NuSkool’s Abran Maldonado ‘Drops the Mic’ on Learning From Pop Culture

Student Voice

NuSkool’s Abran Maldonado ‘Drops the Mic’ on Learning From Pop Culture

By Paul Perilla     Aug 11, 2015

NuSkool’s Abran Maldonado ‘Drops the Mic’ on Learning From Pop Culture

Below is a conversation with NuSkool CEO and founder, Abran Maldonado—the first in a three-part series.

Perilla: Tell me about yourself. Tell me how you started.

Maldonado: Around 2007 I was doing my masters at Columbia’s [Teachers College] half my day—and meanwhile my full time job during the day, 9 to 5, was working with rappers and producers, and doing artist management with artists like Too Short, The Game, Gucci Mane and all these folks. I’m dealing with these people on the daily basis and then leaving to study education at Columbia at night, every night. So then at that point, I realized I need to do something with this academy, with this juncture of what I know from entertainment and what I know from education.

I started doing workshops for teachers and for parents. Everything from breaking down song lyrics for them, breaking down video game content, and saying this is what pop culture is about and this is how you either use it in the classroom or you talk to your students about it or just at home… My entertainment work transitioned into public speaking and workshops with schools and parents, and even students on bringing entertainment into the classroom. And then that eventually grew into the platform, because teachers were asking for more online content to use in their schools.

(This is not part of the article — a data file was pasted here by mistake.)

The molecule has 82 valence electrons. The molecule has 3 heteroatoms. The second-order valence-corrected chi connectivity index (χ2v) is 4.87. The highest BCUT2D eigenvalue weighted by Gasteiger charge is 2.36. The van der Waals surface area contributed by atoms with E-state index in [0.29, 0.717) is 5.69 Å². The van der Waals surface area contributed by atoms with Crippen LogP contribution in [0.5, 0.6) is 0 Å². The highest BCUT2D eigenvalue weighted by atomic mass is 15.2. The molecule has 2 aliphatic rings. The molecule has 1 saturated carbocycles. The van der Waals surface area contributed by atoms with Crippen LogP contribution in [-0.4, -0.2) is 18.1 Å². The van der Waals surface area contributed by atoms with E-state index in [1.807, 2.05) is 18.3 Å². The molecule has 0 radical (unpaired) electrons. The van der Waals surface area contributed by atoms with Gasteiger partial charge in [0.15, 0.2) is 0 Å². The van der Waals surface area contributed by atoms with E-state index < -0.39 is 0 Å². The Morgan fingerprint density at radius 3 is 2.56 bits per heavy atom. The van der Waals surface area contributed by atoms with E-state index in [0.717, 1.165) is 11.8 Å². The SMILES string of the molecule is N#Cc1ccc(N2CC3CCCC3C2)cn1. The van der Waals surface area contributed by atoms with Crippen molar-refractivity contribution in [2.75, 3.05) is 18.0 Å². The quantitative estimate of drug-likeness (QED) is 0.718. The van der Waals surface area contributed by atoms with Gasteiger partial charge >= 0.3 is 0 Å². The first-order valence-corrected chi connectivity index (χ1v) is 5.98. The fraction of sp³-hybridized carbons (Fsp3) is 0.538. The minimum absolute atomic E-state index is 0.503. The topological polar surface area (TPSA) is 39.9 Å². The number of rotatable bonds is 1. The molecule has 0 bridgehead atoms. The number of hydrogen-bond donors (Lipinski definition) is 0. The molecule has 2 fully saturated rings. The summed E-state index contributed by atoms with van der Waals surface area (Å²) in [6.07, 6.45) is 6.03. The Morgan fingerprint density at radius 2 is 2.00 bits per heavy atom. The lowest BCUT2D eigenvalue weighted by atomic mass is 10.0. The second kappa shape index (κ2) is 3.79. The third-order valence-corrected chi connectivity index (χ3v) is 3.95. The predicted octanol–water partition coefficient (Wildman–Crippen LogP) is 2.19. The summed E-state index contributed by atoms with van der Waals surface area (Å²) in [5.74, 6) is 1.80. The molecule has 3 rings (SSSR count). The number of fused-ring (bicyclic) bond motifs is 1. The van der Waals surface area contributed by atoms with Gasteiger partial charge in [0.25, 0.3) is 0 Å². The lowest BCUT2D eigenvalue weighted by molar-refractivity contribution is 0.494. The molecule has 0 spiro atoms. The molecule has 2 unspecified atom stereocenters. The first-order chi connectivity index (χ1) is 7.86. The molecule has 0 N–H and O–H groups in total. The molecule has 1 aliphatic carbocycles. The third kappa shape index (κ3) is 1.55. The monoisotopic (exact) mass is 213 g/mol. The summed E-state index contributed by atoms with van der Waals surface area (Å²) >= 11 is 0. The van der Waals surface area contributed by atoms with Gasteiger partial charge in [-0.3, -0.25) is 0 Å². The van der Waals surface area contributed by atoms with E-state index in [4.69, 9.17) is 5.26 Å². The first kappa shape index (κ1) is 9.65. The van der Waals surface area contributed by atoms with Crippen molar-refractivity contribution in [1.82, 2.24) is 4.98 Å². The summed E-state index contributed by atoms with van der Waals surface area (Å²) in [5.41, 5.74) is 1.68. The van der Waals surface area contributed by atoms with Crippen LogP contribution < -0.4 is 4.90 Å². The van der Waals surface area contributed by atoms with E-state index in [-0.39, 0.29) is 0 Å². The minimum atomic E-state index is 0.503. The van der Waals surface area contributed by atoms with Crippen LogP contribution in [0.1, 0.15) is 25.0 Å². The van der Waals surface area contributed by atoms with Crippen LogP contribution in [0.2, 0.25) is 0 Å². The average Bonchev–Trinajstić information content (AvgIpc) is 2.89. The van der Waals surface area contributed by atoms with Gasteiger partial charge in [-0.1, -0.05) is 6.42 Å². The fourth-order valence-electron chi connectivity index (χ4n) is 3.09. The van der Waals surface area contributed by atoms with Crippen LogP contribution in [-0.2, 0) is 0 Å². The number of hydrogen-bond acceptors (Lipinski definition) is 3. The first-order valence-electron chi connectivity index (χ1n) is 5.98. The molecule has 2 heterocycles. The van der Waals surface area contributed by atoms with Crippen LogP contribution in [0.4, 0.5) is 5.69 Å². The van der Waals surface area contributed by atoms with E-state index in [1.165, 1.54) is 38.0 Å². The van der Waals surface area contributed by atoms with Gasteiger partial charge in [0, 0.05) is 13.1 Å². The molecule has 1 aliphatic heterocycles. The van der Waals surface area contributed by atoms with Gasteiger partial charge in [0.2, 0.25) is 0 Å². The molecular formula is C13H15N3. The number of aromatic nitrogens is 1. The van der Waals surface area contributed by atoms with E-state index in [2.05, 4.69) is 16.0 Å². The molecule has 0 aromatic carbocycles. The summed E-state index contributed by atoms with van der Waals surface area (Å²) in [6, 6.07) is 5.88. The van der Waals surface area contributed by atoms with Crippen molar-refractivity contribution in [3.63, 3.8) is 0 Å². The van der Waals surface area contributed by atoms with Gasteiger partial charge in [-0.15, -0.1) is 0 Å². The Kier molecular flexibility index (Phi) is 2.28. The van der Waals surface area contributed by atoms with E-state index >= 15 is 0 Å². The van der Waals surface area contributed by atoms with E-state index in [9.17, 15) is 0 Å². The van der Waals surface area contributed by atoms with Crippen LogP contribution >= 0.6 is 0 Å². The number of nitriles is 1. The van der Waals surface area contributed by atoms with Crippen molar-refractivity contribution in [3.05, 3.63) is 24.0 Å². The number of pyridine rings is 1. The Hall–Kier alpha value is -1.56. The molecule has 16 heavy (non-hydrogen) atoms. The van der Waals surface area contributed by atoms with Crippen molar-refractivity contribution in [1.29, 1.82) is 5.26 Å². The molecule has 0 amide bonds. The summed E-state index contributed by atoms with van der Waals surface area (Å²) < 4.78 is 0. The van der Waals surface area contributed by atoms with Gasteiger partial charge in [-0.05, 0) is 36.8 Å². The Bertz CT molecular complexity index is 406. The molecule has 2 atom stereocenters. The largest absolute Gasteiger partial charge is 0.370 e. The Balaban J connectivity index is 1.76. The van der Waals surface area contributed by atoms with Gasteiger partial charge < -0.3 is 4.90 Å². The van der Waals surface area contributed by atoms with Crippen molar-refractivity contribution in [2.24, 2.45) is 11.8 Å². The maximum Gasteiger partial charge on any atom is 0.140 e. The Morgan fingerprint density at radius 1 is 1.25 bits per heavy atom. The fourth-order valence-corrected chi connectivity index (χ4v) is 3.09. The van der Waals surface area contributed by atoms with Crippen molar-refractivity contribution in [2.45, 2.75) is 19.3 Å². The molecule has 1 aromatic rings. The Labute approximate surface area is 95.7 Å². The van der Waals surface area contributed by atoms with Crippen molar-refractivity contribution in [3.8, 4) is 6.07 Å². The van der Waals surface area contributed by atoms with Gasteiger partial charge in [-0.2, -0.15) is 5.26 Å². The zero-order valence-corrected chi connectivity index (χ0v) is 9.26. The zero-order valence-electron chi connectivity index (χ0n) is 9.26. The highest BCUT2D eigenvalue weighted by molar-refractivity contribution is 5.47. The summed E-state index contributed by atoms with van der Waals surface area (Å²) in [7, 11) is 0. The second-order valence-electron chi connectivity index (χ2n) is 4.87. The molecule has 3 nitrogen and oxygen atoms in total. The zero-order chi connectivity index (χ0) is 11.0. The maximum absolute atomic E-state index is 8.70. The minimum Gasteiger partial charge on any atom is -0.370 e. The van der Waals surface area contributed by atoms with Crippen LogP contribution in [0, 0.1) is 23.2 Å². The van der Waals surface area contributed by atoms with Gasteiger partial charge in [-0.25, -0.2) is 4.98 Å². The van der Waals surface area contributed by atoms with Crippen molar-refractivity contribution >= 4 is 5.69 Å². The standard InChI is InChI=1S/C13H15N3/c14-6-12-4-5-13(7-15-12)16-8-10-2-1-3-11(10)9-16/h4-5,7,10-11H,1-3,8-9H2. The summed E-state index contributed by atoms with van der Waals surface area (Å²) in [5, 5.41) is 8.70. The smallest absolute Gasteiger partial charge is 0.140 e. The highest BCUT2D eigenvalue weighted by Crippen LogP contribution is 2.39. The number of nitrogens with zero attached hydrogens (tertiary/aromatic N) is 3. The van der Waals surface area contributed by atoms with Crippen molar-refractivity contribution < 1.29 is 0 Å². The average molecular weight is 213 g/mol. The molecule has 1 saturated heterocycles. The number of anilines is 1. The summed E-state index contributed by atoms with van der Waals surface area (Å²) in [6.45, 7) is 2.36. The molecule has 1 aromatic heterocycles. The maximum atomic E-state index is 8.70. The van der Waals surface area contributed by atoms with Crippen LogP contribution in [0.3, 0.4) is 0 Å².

How did everything, including your past, mold you into who you are now?

I come from a really big community-based household. My mom worked in the nonprofit world... I grew up listening to conscious hip-hop. You know, it was bigger than making money. You know what I mean? Giving back was always going to be a part of whatever I did. So growing up in that kind of environment and in that household, the music that I listened to, the people that I rolled with, there was always some type of element of giving back and doing something for people. So people sometimes look at NuSkool as like a social enterprise.

Where do you see yourself in 5 to 10 years with NuSkool?

I see NuSkool kind of growing in different ways. I see NuSkool growing into its own kind of media platform… I see possibly even having like NuSkool TV. Maybe having our own channel or our own show. And having a lot of different properties come out of our own umbrella. I still want to do something brick-and-mortar… where students physically go into a place and experience a lot of these things that we’re trying to do online. We call them labs, right? So maybe NuSkool labs, or maybe NuSkool academies. Maybe we can start opening up our own schools around the country that embed our curriculum and know our way of doing things.

If you don’t mind me asking, how do you make money with NuSkool?